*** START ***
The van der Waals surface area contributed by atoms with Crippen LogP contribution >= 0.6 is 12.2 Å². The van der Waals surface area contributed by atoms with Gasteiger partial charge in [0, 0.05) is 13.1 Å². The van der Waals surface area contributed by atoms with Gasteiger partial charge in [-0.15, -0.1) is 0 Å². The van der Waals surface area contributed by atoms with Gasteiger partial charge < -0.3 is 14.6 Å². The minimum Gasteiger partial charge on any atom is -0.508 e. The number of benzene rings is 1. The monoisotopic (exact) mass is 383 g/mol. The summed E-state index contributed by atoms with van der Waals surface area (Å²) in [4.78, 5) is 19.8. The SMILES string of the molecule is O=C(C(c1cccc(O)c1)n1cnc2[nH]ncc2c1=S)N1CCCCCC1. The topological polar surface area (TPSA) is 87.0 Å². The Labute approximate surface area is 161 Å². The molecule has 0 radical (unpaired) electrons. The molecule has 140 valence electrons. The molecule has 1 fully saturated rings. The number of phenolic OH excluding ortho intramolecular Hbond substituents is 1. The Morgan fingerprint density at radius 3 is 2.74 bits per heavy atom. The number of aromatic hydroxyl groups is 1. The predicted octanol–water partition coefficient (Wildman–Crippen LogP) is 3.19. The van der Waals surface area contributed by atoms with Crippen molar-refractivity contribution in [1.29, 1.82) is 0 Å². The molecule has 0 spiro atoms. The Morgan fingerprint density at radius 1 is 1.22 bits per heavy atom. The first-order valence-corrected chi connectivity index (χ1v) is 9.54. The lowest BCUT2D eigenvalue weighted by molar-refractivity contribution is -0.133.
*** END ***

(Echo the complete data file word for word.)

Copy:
The van der Waals surface area contributed by atoms with Crippen LogP contribution >= 0.6 is 12.2 Å². The van der Waals surface area contributed by atoms with Gasteiger partial charge in [0, 0.05) is 13.1 Å². The van der Waals surface area contributed by atoms with Gasteiger partial charge in [-0.15, -0.1) is 0 Å². The van der Waals surface area contributed by atoms with Gasteiger partial charge < -0.3 is 14.6 Å². The minimum Gasteiger partial charge on any atom is -0.508 e. The number of benzene rings is 1. The monoisotopic (exact) mass is 383 g/mol. The summed E-state index contributed by atoms with van der Waals surface area (Å²) in [4.78, 5) is 19.8. The SMILES string of the molecule is O=C(C(c1cccc(O)c1)n1cnc2[nH]ncc2c1=S)N1CCCCCC1. The topological polar surface area (TPSA) is 87.0 Å². The Labute approximate surface area is 161 Å². The molecule has 0 radical (unpaired) electrons. The molecule has 140 valence electrons. The molecule has 1 fully saturated rings. The number of phenolic OH excluding ortho intramolecular Hbond substituents is 1. The Morgan fingerprint density at radius 3 is 2.74 bits per heavy atom. The number of aromatic hydroxyl groups is 1. The predicted octanol–water partition coefficient (Wildman–Crippen LogP) is 3.19. The van der Waals surface area contributed by atoms with Crippen molar-refractivity contribution in [1.29, 1.82) is 0 Å². The molecule has 0 spiro atoms. The Morgan fingerprint density at radius 1 is 1.22 bits per heavy atom. The first-order valence-corrected chi connectivity index (χ1v) is 9.54. The lowest BCUT2D eigenvalue weighted by molar-refractivity contribution is -0.133.